Wolves howling in Italy

I have only been lucky enough to hear wolves howl once in the wild, on the edge of the Sierra de Culebra in Spain (I have also heard them from a zoo). While it is reasonably common to hear a wolf howling in the wild, seeing it happen is far rarer.

A wolf howl is an eerie sound, and certainly lives up to its claims of being spine tingling. I do not consider it an aggressive sound, and certainly it is not meant as one – wolves howl as a way to spread out, and avoid having to fight. In other words, howls are for other wolves and are not intended to scare humans.

Now, I fully understand that as a farmer these noises can be more alarming. However, it has been clearly shown that with relatively simple processes wolf predation can be reduced to near zero (large dogs to live with the sheep, and bringing the sheep near the farm house at night.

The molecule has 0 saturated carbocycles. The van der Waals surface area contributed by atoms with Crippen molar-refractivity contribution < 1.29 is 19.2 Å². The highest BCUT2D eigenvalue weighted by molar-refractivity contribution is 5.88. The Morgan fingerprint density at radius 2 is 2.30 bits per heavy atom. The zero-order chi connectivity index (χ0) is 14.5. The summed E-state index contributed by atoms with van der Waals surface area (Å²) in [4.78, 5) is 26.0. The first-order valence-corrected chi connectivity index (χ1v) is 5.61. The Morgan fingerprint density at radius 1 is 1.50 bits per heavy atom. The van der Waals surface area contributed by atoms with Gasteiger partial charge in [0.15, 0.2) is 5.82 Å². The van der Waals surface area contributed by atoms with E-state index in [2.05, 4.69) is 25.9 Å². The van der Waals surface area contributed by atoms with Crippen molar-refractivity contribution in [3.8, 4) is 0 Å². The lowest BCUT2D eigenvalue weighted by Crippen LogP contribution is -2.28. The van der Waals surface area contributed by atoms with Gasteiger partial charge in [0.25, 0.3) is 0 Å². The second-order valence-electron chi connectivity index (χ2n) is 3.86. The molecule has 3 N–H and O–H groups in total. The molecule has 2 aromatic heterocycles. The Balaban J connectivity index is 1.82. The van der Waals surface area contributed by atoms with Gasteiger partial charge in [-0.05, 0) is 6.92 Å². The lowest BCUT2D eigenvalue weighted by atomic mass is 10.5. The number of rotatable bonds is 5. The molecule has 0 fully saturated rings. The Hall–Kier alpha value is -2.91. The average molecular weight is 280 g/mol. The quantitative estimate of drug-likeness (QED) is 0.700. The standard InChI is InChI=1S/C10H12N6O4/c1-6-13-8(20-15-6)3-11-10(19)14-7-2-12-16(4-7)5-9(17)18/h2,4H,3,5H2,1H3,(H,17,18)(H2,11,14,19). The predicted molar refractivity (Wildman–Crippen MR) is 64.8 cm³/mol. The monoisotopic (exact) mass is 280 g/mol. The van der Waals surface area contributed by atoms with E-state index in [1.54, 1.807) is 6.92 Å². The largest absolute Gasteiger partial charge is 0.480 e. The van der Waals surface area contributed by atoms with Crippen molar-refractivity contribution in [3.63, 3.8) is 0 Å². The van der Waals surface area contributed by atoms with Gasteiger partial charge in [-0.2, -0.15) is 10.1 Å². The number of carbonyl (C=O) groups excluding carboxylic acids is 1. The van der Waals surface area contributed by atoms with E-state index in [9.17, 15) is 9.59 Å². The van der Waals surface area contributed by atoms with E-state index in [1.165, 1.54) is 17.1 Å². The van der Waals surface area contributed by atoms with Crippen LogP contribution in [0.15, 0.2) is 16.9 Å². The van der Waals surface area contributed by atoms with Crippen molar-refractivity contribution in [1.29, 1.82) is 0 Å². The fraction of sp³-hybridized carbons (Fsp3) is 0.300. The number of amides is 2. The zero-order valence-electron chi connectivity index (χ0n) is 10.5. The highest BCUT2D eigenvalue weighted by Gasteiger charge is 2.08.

Wolf howls are very useful for wolf researchers as it allows them to document the animals without changing their behaviour by getting too close. European wolves tend to howl less than American wolves as there is more history of wolf hunting here. Still, these howls do occur in Europe, and as they recover these nocturnal noises will spread and become more common once again.

Single wolf talking to its pack from the Ghirandi Reserve in Italy

This wolf happened to howl right next to a camera trap, hence the footage. If you watch (or listen) right to the end, you can hear the pack answer. I know for most people the sound of wolves howling is thought to be scary (this is perpetuated by horror films), yet as this is essentially a long distance chat, or even there to stop violence, this fear should stop.

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